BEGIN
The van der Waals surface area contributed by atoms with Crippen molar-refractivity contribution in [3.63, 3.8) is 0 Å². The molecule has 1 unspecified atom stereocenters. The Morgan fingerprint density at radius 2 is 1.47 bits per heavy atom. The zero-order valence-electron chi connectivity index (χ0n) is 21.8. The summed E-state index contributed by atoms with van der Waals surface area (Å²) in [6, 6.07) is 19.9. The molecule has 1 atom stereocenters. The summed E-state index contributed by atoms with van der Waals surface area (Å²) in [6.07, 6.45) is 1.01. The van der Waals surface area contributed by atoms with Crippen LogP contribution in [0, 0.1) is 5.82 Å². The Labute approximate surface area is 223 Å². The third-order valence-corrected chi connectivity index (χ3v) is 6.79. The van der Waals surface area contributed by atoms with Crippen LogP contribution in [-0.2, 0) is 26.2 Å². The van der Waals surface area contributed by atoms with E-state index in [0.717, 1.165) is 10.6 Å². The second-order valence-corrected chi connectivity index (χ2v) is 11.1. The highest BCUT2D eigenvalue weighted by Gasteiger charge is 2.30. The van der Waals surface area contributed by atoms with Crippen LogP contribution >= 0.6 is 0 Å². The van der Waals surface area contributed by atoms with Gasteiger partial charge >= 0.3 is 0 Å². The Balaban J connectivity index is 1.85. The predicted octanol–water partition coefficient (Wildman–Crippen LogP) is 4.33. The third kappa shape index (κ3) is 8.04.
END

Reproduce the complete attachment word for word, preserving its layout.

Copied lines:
The van der Waals surface area contributed by atoms with Crippen molar-refractivity contribution in [3.63, 3.8) is 0 Å². The molecule has 1 unspecified atom stereocenters. The Morgan fingerprint density at radius 2 is 1.47 bits per heavy atom. The zero-order valence-electron chi connectivity index (χ0n) is 21.8. The summed E-state index contributed by atoms with van der Waals surface area (Å²) in [6, 6.07) is 19.9. The molecule has 1 atom stereocenters. The summed E-state index contributed by atoms with van der Waals surface area (Å²) in [6.07, 6.45) is 1.01. The van der Waals surface area contributed by atoms with Crippen LogP contribution in [0, 0.1) is 5.82 Å². The Labute approximate surface area is 223 Å². The third-order valence-corrected chi connectivity index (χ3v) is 6.79. The van der Waals surface area contributed by atoms with Crippen LogP contribution in [-0.2, 0) is 26.2 Å². The van der Waals surface area contributed by atoms with E-state index in [0.717, 1.165) is 10.6 Å². The second-order valence-corrected chi connectivity index (χ2v) is 11.1. The highest BCUT2D eigenvalue weighted by Gasteiger charge is 2.30. The van der Waals surface area contributed by atoms with Crippen LogP contribution >= 0.6 is 0 Å². The van der Waals surface area contributed by atoms with Gasteiger partial charge >= 0.3 is 0 Å². The Balaban J connectivity index is 1.85. The predicted octanol–water partition coefficient (Wildman–Crippen LogP) is 4.33. The third kappa shape index (κ3) is 8.04.